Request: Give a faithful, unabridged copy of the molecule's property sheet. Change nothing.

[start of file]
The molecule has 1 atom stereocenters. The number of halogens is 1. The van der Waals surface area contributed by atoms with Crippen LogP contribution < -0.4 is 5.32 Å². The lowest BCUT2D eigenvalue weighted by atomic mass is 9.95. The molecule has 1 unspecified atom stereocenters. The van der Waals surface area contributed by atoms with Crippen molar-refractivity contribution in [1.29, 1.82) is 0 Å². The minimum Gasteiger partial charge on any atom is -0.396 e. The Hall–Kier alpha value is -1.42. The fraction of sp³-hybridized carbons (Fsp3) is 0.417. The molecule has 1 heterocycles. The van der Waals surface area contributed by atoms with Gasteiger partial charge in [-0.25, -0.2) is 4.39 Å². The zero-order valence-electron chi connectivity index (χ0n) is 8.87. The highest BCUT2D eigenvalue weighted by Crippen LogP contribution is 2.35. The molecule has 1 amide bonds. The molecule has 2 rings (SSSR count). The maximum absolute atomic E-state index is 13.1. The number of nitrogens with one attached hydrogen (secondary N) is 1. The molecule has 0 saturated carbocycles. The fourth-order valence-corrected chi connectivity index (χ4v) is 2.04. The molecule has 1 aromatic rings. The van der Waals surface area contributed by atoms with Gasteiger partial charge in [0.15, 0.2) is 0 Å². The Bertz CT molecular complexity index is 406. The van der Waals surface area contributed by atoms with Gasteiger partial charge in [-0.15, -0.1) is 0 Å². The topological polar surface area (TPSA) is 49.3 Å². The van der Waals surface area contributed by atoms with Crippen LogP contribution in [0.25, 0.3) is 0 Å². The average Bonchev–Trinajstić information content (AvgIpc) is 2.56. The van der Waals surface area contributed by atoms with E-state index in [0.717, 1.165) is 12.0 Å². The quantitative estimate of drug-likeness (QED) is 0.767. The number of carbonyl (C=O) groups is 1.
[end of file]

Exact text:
The molecule has 1 atom stereocenters. The number of halogens is 1. The van der Waals surface area contributed by atoms with Crippen LogP contribution < -0.4 is 5.32 Å². The lowest BCUT2D eigenvalue weighted by atomic mass is 9.95. The molecule has 1 unspecified atom stereocenters. The van der Waals surface area contributed by atoms with Crippen molar-refractivity contribution in [1.29, 1.82) is 0 Å². The minimum Gasteiger partial charge on any atom is -0.396 e. The Hall–Kier alpha value is -1.42. The fraction of sp³-hybridized carbons (Fsp3) is 0.417. The molecule has 1 heterocycles. The van der Waals surface area contributed by atoms with Gasteiger partial charge in [-0.25, -0.2) is 4.39 Å². The zero-order valence-electron chi connectivity index (χ0n) is 8.87. The highest BCUT2D eigenvalue weighted by Crippen LogP contribution is 2.35. The molecule has 1 amide bonds. The molecule has 2 rings (SSSR count). The maximum absolute atomic E-state index is 13.1. The number of nitrogens with one attached hydrogen (secondary N) is 1. The molecule has 0 saturated carbocycles. The fourth-order valence-corrected chi connectivity index (χ4v) is 2.04. The molecule has 1 aromatic rings. The van der Waals surface area contributed by atoms with Gasteiger partial charge in [0.15, 0.2) is 0 Å². The Bertz CT molecular complexity index is 406. The van der Waals surface area contributed by atoms with Gasteiger partial charge in [-0.15, -0.1) is 0 Å². The topological polar surface area (TPSA) is 49.3 Å². The van der Waals surface area contributed by atoms with Crippen LogP contribution in [0.25, 0.3) is 0 Å². The average Bonchev–Trinajstić information content (AvgIpc) is 2.56. The van der Waals surface area contributed by atoms with E-state index in [0.717, 1.165) is 12.0 Å². The quantitative estimate of drug-likeness (QED) is 0.767. The number of carbonyl (C=O) groups is 1.